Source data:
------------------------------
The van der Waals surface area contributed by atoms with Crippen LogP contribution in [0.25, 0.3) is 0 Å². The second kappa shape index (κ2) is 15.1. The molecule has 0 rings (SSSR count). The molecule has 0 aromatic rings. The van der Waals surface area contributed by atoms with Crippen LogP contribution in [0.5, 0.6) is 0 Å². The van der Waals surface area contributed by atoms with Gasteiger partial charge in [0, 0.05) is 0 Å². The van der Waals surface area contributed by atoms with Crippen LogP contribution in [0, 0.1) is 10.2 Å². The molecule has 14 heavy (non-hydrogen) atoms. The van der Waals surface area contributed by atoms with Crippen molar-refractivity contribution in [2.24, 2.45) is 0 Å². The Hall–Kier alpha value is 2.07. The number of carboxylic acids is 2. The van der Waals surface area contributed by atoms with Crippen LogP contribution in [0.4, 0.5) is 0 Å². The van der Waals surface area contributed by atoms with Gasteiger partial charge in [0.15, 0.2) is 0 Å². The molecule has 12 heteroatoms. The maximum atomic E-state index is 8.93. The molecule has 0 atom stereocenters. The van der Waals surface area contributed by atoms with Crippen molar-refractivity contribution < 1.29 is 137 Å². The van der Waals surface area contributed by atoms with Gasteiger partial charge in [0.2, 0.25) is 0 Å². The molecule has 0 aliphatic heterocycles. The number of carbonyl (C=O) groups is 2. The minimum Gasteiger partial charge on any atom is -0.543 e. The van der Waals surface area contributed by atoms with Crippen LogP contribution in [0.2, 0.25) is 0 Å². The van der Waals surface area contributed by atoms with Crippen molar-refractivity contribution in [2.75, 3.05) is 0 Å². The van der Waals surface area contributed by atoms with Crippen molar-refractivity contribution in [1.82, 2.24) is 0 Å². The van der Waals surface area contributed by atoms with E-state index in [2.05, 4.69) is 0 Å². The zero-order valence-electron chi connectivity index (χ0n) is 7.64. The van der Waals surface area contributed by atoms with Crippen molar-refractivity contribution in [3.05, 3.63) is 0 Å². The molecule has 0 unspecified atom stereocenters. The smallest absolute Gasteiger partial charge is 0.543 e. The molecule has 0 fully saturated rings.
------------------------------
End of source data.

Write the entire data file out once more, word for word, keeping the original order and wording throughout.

The van der Waals surface area contributed by atoms with Crippen LogP contribution in [0.25, 0.3) is 0 Å². The second kappa shape index (κ2) is 15.1. The molecule has 0 rings (SSSR count). The molecule has 0 aromatic rings. The van der Waals surface area contributed by atoms with Crippen LogP contribution in [0.5, 0.6) is 0 Å². The van der Waals surface area contributed by atoms with Gasteiger partial charge in [0, 0.05) is 0 Å². The van der Waals surface area contributed by atoms with Crippen LogP contribution in [0, 0.1) is 10.2 Å². The molecule has 14 heavy (non-hydrogen) atoms. The van der Waals surface area contributed by atoms with Crippen molar-refractivity contribution in [2.24, 2.45) is 0 Å². The Hall–Kier alpha value is 2.07. The number of carboxylic acids is 2. The van der Waals surface area contributed by atoms with Crippen LogP contribution in [0.4, 0.5) is 0 Å². The van der Waals surface area contributed by atoms with Gasteiger partial charge in [0.15, 0.2) is 0 Å². The molecule has 12 heteroatoms. The maximum atomic E-state index is 8.93. The molecule has 0 atom stereocenters. The van der Waals surface area contributed by atoms with Crippen molar-refractivity contribution < 1.29 is 137 Å². The van der Waals surface area contributed by atoms with Gasteiger partial charge in [0.2, 0.25) is 0 Å². The molecule has 0 aliphatic heterocycles. The number of carbonyl (C=O) groups is 2. The minimum Gasteiger partial charge on any atom is -0.543 e. The van der Waals surface area contributed by atoms with Crippen LogP contribution in [0.2, 0.25) is 0 Å². The van der Waals surface area contributed by atoms with Crippen molar-refractivity contribution in [2.75, 3.05) is 0 Å². The van der Waals surface area contributed by atoms with Crippen molar-refractivity contribution in [1.82, 2.24) is 0 Å². The van der Waals surface area contributed by atoms with E-state index in [2.05, 4.69) is 0 Å². The zero-order valence-electron chi connectivity index (χ0n) is 7.64. The van der Waals surface area contributed by atoms with Crippen molar-refractivity contribution in [3.05, 3.63) is 0 Å². The molecule has 0 unspecified atom stereocenters. The smallest absolute Gasteiger partial charge is 0.543 e. The molecule has 0 fully saturated rings.